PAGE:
Microbiome research underscores that all forms of life on Earth, including humans, are part of a complex web. We evolved and coexist with microbial communities that perform essential services for us and for the environment, many of which are still being discovered. For example, bacteria help clean waterways after oil spills, cycle carbon and nitrogen in the soil, aid digestion and the immune system, and can even influence our mood and behavior. Once we understand microbiomes and the connections between the “macro” and “micro” world, we can begin to devise ways to harness them. The potential applications are diverse. Microbiomes could be used to restore damaged ecosystems, enhance food production, combat antibiotic resistance, produce clean energy and treat infections and even chronic diseases.
What is the Unified Microbiome Initiative?
In October 2015, an interdisciplinary group of 48 researchers from 50 academic institutions in the United States called for a national effort to harness the Earth’s microbiomes. The goal of the proposal, which they termed the Unified Microbiome Initiative, is the development and application of new tools to advance our understanding of the microbial communities and new collaborations between physical, life and biomedical sciences, engineering and other disciplines. The researchers envisioned a large-scale public and private initiative to advance the field beyond descriptive approaches to microbiome research and ultimately lead to breakthroughs in fields as distinct as medicine to sustainable energy. They published their proposal in the journal Science. (Read the press release.)
A follow-up paper published in the journal ACS Nano identified the advanced tools the researchers are seeking to develop. These include new analytical methods in bioinformatics, high-resolution imaging technologies, and sequencing techniques for microbial macromolecules and metabolites.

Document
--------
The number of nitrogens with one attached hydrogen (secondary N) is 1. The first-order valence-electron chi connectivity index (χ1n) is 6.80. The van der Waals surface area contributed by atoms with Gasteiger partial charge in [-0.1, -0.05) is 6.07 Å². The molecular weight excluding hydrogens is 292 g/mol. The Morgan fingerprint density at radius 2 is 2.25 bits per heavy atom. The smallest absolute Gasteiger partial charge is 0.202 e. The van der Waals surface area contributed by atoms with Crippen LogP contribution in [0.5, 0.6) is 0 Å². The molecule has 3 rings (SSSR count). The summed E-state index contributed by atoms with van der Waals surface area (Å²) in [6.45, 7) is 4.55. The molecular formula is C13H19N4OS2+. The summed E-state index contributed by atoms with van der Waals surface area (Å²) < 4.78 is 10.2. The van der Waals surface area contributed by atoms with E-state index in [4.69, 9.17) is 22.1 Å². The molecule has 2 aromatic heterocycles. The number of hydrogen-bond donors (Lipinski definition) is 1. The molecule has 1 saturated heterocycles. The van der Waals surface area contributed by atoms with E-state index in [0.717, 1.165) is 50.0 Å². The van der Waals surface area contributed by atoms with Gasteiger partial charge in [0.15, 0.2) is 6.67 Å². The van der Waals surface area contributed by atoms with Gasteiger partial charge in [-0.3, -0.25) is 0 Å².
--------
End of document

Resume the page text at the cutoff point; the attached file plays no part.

A group of scientists outside the United States, writing in the journal Nature, have called for an International Microbiome Initiative to complement the US program and ensure collaboration and the sharing of standards across borders and disciplines.
Why are scientists calling for a Unified Microbiome Initiative?
Over the past 15 years, microbiome research has exploded. Modern genetic tools have enabled scientists to detect microbes in every biological system, even deep underground. Yet, it is estimated that less than one percent of all microbial species have been identified. What’s even less clear is what all those species do. To accelerate identification and to transition from describing the microbial world to a new phase that explores how communities of microorganisms function, how to predict their actions and how to make use of them, researchers need new tools and collaborations.
The national and international microbiome research proposals map out several urgent needs, including:
- Tools to understand the biochemical functions of gene products, a large portion of which are unknown.
- Technologies that quickly generate complete genomes from individual cells found in complex microbiomes.
- Imaging capabilities that visualize individual microbes, along with their interactions and chemical products, in complex microbial networks.
- Adaptive models that capture the complexity of interactions from molecules to microbes, and from microbial communities to ecosystems.
- International standards for data collection and sharing.
- Comparative approaches to reveal the factors that underlie the structure and function of microbiomes at local and global scales.
What is The Kavli Foundation’s role in microbiome research?
The Kavli Foundation supports fundamental research on science at the atomic scale at five Kavli Nanoscience Institutes, including the work of nanoscientists developing new tools, new materials and new approaches to probe the world at very small scales.
Starting in December 2014, The White House Office of Science and Technology Policy and The Kavli Foundation separately convened a series of coordinated meetings on the microbiome. The meetings focused on identifying challenges and opportunities in microbiome research, and on developing strategic recommendations for accelerating discovery, and culminated in a roadmap for accelerating discovery in the field: the Unified Microbiome Initiative proposal.
Two of the Foundation’s core fields, neuroscience and astrophysics, may benefit from increased knowledge about the microbiome. For example, greater understanding of the interaction between the human microbiome and neurodevelopmental processes could help inform the basic science underlying brain disorders, including autism; there is also emerging evidence that the human microbiome plays a role in neurodegenerative disorders, including Parkinson’s Disease. In space research, studying the microbial communities in the Earth’s most extreme environments is helping astrobiologists understand the conditions that are necessary to support life, aiding the search for life on other planets.
Note: The Kavli Foundation closed work on this initiative in 2019.